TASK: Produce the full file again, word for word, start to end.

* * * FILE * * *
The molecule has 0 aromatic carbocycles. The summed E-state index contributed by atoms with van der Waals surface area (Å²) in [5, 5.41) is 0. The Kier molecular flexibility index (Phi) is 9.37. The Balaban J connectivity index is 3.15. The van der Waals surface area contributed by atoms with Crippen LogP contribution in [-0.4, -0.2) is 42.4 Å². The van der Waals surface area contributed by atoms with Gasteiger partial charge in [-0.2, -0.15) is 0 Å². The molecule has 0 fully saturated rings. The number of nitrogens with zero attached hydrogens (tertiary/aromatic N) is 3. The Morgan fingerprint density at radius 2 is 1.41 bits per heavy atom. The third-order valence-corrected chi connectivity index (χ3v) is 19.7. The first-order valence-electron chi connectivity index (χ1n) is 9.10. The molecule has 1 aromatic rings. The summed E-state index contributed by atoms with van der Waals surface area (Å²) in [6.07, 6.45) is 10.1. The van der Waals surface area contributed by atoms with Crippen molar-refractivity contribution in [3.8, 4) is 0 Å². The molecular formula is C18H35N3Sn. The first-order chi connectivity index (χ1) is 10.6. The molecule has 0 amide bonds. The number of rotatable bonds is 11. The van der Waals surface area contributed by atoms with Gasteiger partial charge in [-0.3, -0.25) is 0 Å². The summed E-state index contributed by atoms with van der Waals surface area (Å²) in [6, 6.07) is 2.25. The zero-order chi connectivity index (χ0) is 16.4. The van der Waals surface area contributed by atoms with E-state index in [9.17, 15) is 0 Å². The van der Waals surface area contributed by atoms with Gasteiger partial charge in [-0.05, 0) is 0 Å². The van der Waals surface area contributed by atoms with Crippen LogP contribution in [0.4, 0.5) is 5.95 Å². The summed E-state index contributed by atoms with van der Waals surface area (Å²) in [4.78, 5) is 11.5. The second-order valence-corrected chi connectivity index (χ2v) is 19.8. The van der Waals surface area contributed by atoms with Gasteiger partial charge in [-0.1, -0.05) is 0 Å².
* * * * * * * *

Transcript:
The molecule has 0 aromatic carbocycles. The summed E-state index contributed by atoms with van der Waals surface area (Å²) in [5, 5.41) is 0. The Kier molecular flexibility index (Phi) is 9.37. The Balaban J connectivity index is 3.15. The van der Waals surface area contributed by atoms with Crippen LogP contribution in [-0.4, -0.2) is 42.4 Å². The van der Waals surface area contributed by atoms with Gasteiger partial charge in [-0.2, -0.15) is 0 Å². The molecule has 0 fully saturated rings. The number of nitrogens with zero attached hydrogens (tertiary/aromatic N) is 3. The Morgan fingerprint density at radius 2 is 1.41 bits per heavy atom. The third-order valence-corrected chi connectivity index (χ3v) is 19.7. The first-order valence-electron chi connectivity index (χ1n) is 9.10. The molecule has 1 aromatic rings. The summed E-state index contributed by atoms with van der Waals surface area (Å²) in [6.07, 6.45) is 10.1. The van der Waals surface area contributed by atoms with Crippen molar-refractivity contribution in [3.8, 4) is 0 Å². The molecular formula is C18H35N3Sn. The first-order chi connectivity index (χ1) is 10.6. The molecule has 0 amide bonds. The number of rotatable bonds is 11. The van der Waals surface area contributed by atoms with Gasteiger partial charge in [-0.3, -0.25) is 0 Å². The summed E-state index contributed by atoms with van der Waals surface area (Å²) in [6, 6.07) is 2.25. The zero-order chi connectivity index (χ0) is 16.4. The van der Waals surface area contributed by atoms with E-state index in [9.17, 15) is 0 Å². The van der Waals surface area contributed by atoms with Gasteiger partial charge in [-0.05, 0) is 0 Å². The van der Waals surface area contributed by atoms with Crippen LogP contribution in [0.4, 0.5) is 5.95 Å². The summed E-state index contributed by atoms with van der Waals surface area (Å²) in [4.78, 5) is 11.5. The second-order valence-corrected chi connectivity index (χ2v) is 19.8. The van der Waals surface area contributed by atoms with Gasteiger partial charge in [-0.1, -0.05) is 0 Å².